The processor 630 may include one or more processing unit(s) 601, such as one or more processors configured to execute processor-executable instructions (e.g., applications, routines, scripts, instruction sets, etc.), a memory and/or storage unit 602 configured to store data (e.g., flight plans, obtained sensor data, received messages, applications, etc.), and a wireless transceiver 604 and antenna 606 for transmitting and receiving wireless signals (e.g., a Wi-Fi® radio and antenna, Bluetooth®, RF, etc.). In some embodiments, the autonomous aircraft 102 may also include components for communicating via various wide area networks, such as cellular network transceivers or chips and associated antenna (not shown). In some embodiments, the processor 630 of the autonomous aircraft 102 may further include various input units 608 for receiving data from human operators and/or for collecting data indicating various conditions relevant to the autonomous aircraft 102. For example, the input units 608 may include camera(s), microphone(s), location information functionalities (e.g., a global positioning system (GPS) receiver for receiving GPS coordinates), flight instruments (e.g., attitude indicator(s), gyroscope(s), accelerometer(s), altimeter(s), compass(es), etc.), keypad(s), etc. The various components of the processor 630 may be connected via a bus 610 or other similar circuitry.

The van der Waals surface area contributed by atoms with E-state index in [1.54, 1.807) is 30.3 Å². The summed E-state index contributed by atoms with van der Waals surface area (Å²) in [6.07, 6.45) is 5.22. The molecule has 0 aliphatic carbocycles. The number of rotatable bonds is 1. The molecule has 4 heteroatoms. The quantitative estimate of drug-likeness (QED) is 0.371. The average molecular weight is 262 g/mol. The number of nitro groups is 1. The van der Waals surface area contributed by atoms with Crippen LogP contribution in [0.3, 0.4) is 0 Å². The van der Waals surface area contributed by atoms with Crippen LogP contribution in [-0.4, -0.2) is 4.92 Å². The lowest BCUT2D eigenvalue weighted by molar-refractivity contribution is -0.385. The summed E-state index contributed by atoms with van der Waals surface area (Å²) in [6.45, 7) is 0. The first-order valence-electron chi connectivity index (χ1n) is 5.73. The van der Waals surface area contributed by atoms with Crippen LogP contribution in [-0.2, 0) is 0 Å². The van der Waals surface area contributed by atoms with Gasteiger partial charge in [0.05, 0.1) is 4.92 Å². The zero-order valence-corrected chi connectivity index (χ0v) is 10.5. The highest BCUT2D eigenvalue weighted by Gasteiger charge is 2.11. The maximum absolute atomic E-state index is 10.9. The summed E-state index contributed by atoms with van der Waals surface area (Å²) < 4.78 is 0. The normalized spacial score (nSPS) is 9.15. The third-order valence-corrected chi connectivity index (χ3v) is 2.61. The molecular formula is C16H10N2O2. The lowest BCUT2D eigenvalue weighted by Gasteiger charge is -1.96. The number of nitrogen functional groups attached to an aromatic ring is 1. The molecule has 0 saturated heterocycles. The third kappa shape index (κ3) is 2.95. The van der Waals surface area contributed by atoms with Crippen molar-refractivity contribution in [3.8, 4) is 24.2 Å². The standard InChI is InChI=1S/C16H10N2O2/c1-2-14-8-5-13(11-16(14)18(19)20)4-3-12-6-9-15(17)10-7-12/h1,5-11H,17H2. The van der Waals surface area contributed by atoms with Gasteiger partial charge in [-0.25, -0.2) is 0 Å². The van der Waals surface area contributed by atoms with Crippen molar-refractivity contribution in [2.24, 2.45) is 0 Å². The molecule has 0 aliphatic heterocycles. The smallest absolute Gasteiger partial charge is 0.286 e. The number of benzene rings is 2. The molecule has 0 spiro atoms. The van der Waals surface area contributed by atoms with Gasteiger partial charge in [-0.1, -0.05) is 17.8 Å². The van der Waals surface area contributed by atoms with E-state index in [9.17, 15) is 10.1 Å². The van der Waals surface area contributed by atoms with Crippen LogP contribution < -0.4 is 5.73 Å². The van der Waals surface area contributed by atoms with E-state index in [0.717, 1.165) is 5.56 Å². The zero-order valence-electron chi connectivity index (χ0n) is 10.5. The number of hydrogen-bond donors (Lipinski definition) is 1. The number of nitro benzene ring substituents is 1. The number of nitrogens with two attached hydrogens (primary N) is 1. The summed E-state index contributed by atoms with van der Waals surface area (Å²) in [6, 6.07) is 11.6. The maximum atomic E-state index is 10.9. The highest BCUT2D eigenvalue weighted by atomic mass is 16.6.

The body 600 may include landing gear 620 of various designs and purposes, such as legs, skis, wheels, pontoons, etc. The body 600 may also include a payload mechanism 621 configured to hold, hook, grasp, envelope, and otherwise carry various payloads, such as boxes. In some embodiments, the payload mechanism 621 may include and/or be coupled to actuators, tracks, rails, ballasts, motors, and other components for adjusting the position and/or orientation of the payloads being carried by the autonomous aircraft 102. For example, the payload mechanism 621 may include a box moveably attached to a rail such that payloads within the box may be moved back and forth along the rail. The payload mechanism 621 may be coupled to the processor 630 and thus may be configured to receive configuration or adjustment instructions. For example, the payload mechanism 621 may be configured to engage a motor to reposition a payload based on instructions received from the processor 630.